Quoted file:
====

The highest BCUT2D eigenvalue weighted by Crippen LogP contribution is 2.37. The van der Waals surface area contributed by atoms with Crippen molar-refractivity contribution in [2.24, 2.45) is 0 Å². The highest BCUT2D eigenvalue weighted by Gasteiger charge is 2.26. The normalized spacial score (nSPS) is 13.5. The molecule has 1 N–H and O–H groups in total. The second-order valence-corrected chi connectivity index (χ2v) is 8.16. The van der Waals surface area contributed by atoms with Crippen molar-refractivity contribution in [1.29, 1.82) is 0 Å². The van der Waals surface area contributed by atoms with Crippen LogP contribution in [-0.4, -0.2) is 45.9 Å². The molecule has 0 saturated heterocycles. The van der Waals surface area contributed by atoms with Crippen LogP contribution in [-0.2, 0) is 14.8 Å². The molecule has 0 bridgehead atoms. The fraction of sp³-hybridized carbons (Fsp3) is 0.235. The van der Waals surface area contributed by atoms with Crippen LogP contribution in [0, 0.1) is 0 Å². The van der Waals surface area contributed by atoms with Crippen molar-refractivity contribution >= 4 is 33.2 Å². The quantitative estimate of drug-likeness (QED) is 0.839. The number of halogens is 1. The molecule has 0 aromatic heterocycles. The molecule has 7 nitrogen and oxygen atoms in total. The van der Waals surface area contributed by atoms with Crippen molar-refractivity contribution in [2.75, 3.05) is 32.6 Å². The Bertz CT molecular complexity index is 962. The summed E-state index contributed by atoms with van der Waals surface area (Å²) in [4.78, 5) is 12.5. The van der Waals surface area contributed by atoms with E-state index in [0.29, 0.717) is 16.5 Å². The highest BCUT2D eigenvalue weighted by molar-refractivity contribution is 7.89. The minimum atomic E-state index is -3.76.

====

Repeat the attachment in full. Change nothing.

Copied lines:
The highest BCUT2D eigenvalue weighted by Crippen LogP contribution is 2.37. The van der Waals surface area contributed by atoms with Crippen molar-refractivity contribution in [2.24, 2.45) is 0 Å². The highest BCUT2D eigenvalue weighted by Gasteiger charge is 2.26. The normalized spacial score (nSPS) is 13.5. The molecule has 1 N–H and O–H groups in total. The second-order valence-corrected chi connectivity index (χ2v) is 8.16. The van der Waals surface area contributed by atoms with Crippen molar-refractivity contribution in [1.29, 1.82) is 0 Å². The van der Waals surface area contributed by atoms with Crippen LogP contribution in [-0.4, -0.2) is 45.9 Å². The molecule has 0 saturated heterocycles. The van der Waals surface area contributed by atoms with Crippen LogP contribution in [-0.2, 0) is 14.8 Å². The molecule has 0 bridgehead atoms. The fraction of sp³-hybridized carbons (Fsp3) is 0.235. The van der Waals surface area contributed by atoms with Crippen LogP contribution in [0, 0.1) is 0 Å². The van der Waals surface area contributed by atoms with Crippen molar-refractivity contribution >= 4 is 33.2 Å². The quantitative estimate of drug-likeness (QED) is 0.839. The number of halogens is 1. The molecule has 0 aromatic heterocycles. The molecule has 7 nitrogen and oxygen atoms in total. The van der Waals surface area contributed by atoms with Crippen molar-refractivity contribution in [2.75, 3.05) is 32.6 Å². The Bertz CT molecular complexity index is 962. The summed E-state index contributed by atoms with van der Waals surface area (Å²) in [4.78, 5) is 12.5. The van der Waals surface area contributed by atoms with E-state index in [0.29, 0.717) is 16.5 Å². The highest BCUT2D eigenvalue weighted by molar-refractivity contribution is 7.89. The minimum atomic E-state index is -3.76.